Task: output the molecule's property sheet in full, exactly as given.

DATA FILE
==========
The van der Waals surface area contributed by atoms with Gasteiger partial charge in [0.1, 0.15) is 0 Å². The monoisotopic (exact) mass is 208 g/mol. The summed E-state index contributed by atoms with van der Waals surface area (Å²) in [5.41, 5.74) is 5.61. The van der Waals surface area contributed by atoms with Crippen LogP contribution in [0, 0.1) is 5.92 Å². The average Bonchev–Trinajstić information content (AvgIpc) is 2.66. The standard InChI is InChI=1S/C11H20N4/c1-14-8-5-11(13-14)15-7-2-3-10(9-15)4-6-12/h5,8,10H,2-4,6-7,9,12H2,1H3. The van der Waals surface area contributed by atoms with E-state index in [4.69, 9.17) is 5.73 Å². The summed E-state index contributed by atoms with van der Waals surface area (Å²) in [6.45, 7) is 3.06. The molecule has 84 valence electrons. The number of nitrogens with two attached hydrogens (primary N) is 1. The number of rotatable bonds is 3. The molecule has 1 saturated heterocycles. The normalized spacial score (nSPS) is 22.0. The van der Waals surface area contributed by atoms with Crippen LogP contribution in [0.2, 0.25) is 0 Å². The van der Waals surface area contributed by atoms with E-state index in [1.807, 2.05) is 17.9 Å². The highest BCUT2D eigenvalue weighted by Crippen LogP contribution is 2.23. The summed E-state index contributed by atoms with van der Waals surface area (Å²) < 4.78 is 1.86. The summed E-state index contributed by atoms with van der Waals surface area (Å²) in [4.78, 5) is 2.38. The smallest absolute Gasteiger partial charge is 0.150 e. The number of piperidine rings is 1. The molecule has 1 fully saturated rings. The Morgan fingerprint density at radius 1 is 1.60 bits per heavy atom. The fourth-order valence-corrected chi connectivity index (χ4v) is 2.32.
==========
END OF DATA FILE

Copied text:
The van der Waals surface area contributed by atoms with Gasteiger partial charge in [0.1, 0.15) is 0 Å². The monoisotopic (exact) mass is 208 g/mol. The summed E-state index contributed by atoms with van der Waals surface area (Å²) in [5.41, 5.74) is 5.61. The van der Waals surface area contributed by atoms with Crippen LogP contribution in [0, 0.1) is 5.92 Å². The average Bonchev–Trinajstić information content (AvgIpc) is 2.66. The standard InChI is InChI=1S/C11H20N4/c1-14-8-5-11(13-14)15-7-2-3-10(9-15)4-6-12/h5,8,10H,2-4,6-7,9,12H2,1H3. The van der Waals surface area contributed by atoms with E-state index in [4.69, 9.17) is 5.73 Å². The summed E-state index contributed by atoms with van der Waals surface area (Å²) in [6.45, 7) is 3.06. The molecule has 84 valence electrons. The number of nitrogens with two attached hydrogens (primary N) is 1. The number of rotatable bonds is 3. The molecule has 1 saturated heterocycles. The normalized spacial score (nSPS) is 22.0. The van der Waals surface area contributed by atoms with Crippen LogP contribution in [0.2, 0.25) is 0 Å². The van der Waals surface area contributed by atoms with E-state index in [1.807, 2.05) is 17.9 Å². The highest BCUT2D eigenvalue weighted by Crippen LogP contribution is 2.23. The summed E-state index contributed by atoms with van der Waals surface area (Å²) < 4.78 is 1.86. The summed E-state index contributed by atoms with van der Waals surface area (Å²) in [4.78, 5) is 2.38. The smallest absolute Gasteiger partial charge is 0.150 e. The number of piperidine rings is 1. The molecule has 1 fully saturated rings. The Morgan fingerprint density at radius 1 is 1.60 bits per heavy atom. The fourth-order valence-corrected chi connectivity index (χ4v) is 2.32.